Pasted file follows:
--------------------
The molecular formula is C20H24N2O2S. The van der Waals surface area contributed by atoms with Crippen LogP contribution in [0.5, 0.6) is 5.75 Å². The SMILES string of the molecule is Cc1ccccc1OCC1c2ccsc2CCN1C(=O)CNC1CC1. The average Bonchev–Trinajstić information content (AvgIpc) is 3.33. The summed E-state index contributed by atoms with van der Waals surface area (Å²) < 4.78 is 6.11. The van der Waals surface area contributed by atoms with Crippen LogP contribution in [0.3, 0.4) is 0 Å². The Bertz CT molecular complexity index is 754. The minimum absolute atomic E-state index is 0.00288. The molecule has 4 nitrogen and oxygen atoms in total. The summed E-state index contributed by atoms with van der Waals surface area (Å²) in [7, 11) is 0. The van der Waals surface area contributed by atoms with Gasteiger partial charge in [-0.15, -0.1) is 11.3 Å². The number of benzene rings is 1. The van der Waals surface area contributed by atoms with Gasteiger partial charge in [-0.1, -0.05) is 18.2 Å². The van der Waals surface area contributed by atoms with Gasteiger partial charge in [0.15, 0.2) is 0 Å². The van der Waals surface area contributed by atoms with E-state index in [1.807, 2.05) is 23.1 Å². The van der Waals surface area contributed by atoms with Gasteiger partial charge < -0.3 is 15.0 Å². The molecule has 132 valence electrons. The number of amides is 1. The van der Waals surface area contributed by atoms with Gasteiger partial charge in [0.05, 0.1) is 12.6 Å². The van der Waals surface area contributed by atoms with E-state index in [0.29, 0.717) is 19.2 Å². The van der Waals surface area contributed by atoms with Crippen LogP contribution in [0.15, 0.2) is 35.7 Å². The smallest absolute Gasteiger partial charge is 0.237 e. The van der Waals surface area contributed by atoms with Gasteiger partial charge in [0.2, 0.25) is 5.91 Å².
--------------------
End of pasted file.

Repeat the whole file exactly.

The molecular formula is C20H24N2O2S. The van der Waals surface area contributed by atoms with Crippen LogP contribution in [0.5, 0.6) is 5.75 Å². The SMILES string of the molecule is Cc1ccccc1OCC1c2ccsc2CCN1C(=O)CNC1CC1. The average Bonchev–Trinajstić information content (AvgIpc) is 3.33. The summed E-state index contributed by atoms with van der Waals surface area (Å²) < 4.78 is 6.11. The van der Waals surface area contributed by atoms with Crippen LogP contribution in [0.3, 0.4) is 0 Å². The Bertz CT molecular complexity index is 754. The minimum absolute atomic E-state index is 0.00288. The molecule has 4 nitrogen and oxygen atoms in total. The summed E-state index contributed by atoms with van der Waals surface area (Å²) in [7, 11) is 0. The van der Waals surface area contributed by atoms with Gasteiger partial charge in [-0.15, -0.1) is 11.3 Å². The number of benzene rings is 1. The van der Waals surface area contributed by atoms with Gasteiger partial charge in [-0.1, -0.05) is 18.2 Å². The van der Waals surface area contributed by atoms with Gasteiger partial charge in [0.15, 0.2) is 0 Å². The van der Waals surface area contributed by atoms with E-state index in [1.807, 2.05) is 23.1 Å². The van der Waals surface area contributed by atoms with Gasteiger partial charge < -0.3 is 15.0 Å². The molecule has 132 valence electrons. The number of amides is 1. The van der Waals surface area contributed by atoms with Gasteiger partial charge in [0.05, 0.1) is 12.6 Å². The van der Waals surface area contributed by atoms with E-state index in [0.29, 0.717) is 19.2 Å². The van der Waals surface area contributed by atoms with Crippen LogP contribution in [0.15, 0.2) is 35.7 Å². The smallest absolute Gasteiger partial charge is 0.237 e. The van der Waals surface area contributed by atoms with Gasteiger partial charge in [0.2, 0.25) is 5.91 Å².